Our Fellow and Librarian, Dr Anne Manuel, retired this summer after 13 years as our Librarian, Archivist, and Head of IT Services. She reflects on three things she’ll always remember about her time at Somerville.
The library of thirteen years ago was not so very different from the one we know and love today – the loggia was significantly draftier, card catalogues were still very much alive and kicking, and the office boasted an electric typewriter and a microfiche reader but apart from that, the library is much the same as it was in 2009. When I first arrived at Somerville, it took me a while to get to grips with all Oxford’s ways but something I discovered very early on was this was no ordinary academic librarian role! Books, yes, students, yes, but for this retrospective I am going to focus on the three things that surprised (and delighted) me the most about being Somerville’s Librarian.
Used to receiving maybe one or two gift publications a year in previous roles, I was overwhelmed by the generosity of alumna, students and academics. One of my first projects was processing an amazing collection of 200 historical biographies presented to the college by the family of a recently deceased alumna. Since then there have been a couple of significant donations of books per year – sometimes collections running into the many hundreds of books, sometimes donations of antiquarian or rare volumes – and a myriad of smaller donations. But the gifts have not just been of books – our special collections have been swelled over the last 13 years with fascinating gifts of papers from Shirley Williams, a painting by the French impressionist Eugene Boudin, watercolours by chapel donor Emily Kemp of her far eastern travels in the early 20th Century and Indian silver from Professor Aditi Lahiri, to name just a small selection. These, of course, adding to our existing wonderful donated collections such as Helen Darbishire’s Milton and Wordsworth early editions, our unique collection of 18th and 19th century English ceramics and John Ruskin’s jewels and paintings. But perhaps the most important gift the college has received in its 143 year history was the library of John Stuart Mill in 1904 – a gift that is celebrated, consulted and researched more than any of our other collections.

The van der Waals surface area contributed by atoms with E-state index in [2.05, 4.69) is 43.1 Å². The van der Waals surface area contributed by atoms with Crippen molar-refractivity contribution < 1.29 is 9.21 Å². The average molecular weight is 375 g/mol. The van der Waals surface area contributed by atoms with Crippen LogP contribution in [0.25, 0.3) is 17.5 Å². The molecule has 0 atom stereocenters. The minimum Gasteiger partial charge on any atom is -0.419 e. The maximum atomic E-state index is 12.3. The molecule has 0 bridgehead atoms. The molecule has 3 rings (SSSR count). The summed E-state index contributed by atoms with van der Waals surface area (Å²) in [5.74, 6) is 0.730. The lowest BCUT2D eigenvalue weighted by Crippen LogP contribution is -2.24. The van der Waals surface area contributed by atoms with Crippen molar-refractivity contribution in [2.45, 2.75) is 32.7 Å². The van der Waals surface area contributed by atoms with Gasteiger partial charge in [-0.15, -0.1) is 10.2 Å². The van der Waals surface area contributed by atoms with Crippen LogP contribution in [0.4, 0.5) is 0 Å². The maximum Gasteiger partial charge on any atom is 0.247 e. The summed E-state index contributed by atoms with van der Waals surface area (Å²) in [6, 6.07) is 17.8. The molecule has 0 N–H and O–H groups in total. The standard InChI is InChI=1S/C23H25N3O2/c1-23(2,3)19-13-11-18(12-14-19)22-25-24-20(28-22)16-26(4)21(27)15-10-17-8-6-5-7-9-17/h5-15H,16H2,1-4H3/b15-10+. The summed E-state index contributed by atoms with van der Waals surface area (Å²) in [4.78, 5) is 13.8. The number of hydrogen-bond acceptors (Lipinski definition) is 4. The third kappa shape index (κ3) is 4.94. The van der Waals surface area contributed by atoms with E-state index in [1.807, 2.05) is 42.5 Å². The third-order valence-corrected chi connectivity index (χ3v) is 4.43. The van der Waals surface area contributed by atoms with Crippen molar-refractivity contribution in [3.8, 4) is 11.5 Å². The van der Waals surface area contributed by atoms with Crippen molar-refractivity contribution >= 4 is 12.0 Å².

Somerville’s history, I would contend, is largely the history of women’s higher education in Britain. Set up in the early days when very few women had the opportunity to study at this level, Somerville sought to include the excluded from the outset. Early on I realised how central the history of the college was to its present day ethos and I never tired of regaling anyone who would listen (or read) with stories about this amazing institution, its leaders and world beating alumnae. The Librarian’s role has been referred to as Keeper of the College Memory – something I was very proud to perpetuate!
The media circus
When I applied for this role I had little idea of the high level of media attention that the collections, the alumnae, the institution itself would attract. Just a couple of years into the job I found myself being interviewed about Margaret Thatcher for the BBC and Sky News on the day of her funeral. A couple of years later, my sister nearly drove into a ditch when she heard me on Radio 4’s ‘Front Row’ talking about alumna and novelist Margaret Kennedy. Since then I have been interviewed about alumnae for several BBC documentaries, my colleague Kate and I have produced archival material for a half a dozen or so programmes and the library has hosted a range of TV personalities from Michael Moseley to Lucy Worsley. The ultimate name dropping opportunity, of course, was in June 2021 when I was privileged to meet His Majesty King Charles III and was able to show him the Ruskin Birthday book signed not only by John Ruskin himself and two prime ministers but, to his delight, his mother Queen Elizabeth II and his great grandmother Queen Mary.
I have loved every minute of my time as Somerville’s librarian and feel incredibly privileged to have had access to its wonderful collections. I wish my successor an equal amount of enjoyment in the role!